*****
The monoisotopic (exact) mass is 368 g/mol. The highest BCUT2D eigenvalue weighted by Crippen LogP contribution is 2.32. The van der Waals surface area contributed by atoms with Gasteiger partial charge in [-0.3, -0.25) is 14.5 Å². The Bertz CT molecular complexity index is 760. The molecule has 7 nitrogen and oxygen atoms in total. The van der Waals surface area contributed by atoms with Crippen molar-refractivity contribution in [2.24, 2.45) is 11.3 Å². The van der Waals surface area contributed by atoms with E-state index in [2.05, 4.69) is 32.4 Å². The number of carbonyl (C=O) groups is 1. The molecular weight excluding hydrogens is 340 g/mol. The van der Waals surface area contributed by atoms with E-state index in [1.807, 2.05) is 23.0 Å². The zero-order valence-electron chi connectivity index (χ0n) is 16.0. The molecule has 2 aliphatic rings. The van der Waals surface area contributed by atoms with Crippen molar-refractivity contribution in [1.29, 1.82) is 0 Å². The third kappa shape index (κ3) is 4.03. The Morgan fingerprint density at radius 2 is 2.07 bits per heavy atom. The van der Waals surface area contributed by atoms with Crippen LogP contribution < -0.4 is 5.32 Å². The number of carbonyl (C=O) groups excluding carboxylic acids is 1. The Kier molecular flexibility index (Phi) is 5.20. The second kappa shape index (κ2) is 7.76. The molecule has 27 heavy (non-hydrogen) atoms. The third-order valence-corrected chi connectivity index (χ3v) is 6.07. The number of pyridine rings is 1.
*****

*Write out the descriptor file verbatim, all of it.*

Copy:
The monoisotopic (exact) mass is 368 g/mol. The highest BCUT2D eigenvalue weighted by Crippen LogP contribution is 2.32. The van der Waals surface area contributed by atoms with Gasteiger partial charge in [-0.3, -0.25) is 14.5 Å². The Bertz CT molecular complexity index is 760. The molecule has 7 nitrogen and oxygen atoms in total. The van der Waals surface area contributed by atoms with Crippen molar-refractivity contribution in [2.24, 2.45) is 11.3 Å². The van der Waals surface area contributed by atoms with E-state index in [2.05, 4.69) is 32.4 Å². The number of carbonyl (C=O) groups is 1. The molecular weight excluding hydrogens is 340 g/mol. The van der Waals surface area contributed by atoms with E-state index in [1.807, 2.05) is 23.0 Å². The zero-order valence-electron chi connectivity index (χ0n) is 16.0. The molecule has 2 aliphatic rings. The van der Waals surface area contributed by atoms with Crippen molar-refractivity contribution in [1.29, 1.82) is 0 Å². The third kappa shape index (κ3) is 4.03. The Morgan fingerprint density at radius 2 is 2.07 bits per heavy atom. The van der Waals surface area contributed by atoms with Crippen LogP contribution < -0.4 is 5.32 Å². The number of carbonyl (C=O) groups excluding carboxylic acids is 1. The Kier molecular flexibility index (Phi) is 5.20. The second kappa shape index (κ2) is 7.76. The molecule has 27 heavy (non-hydrogen) atoms. The third-order valence-corrected chi connectivity index (χ3v) is 6.07. The number of pyridine rings is 1.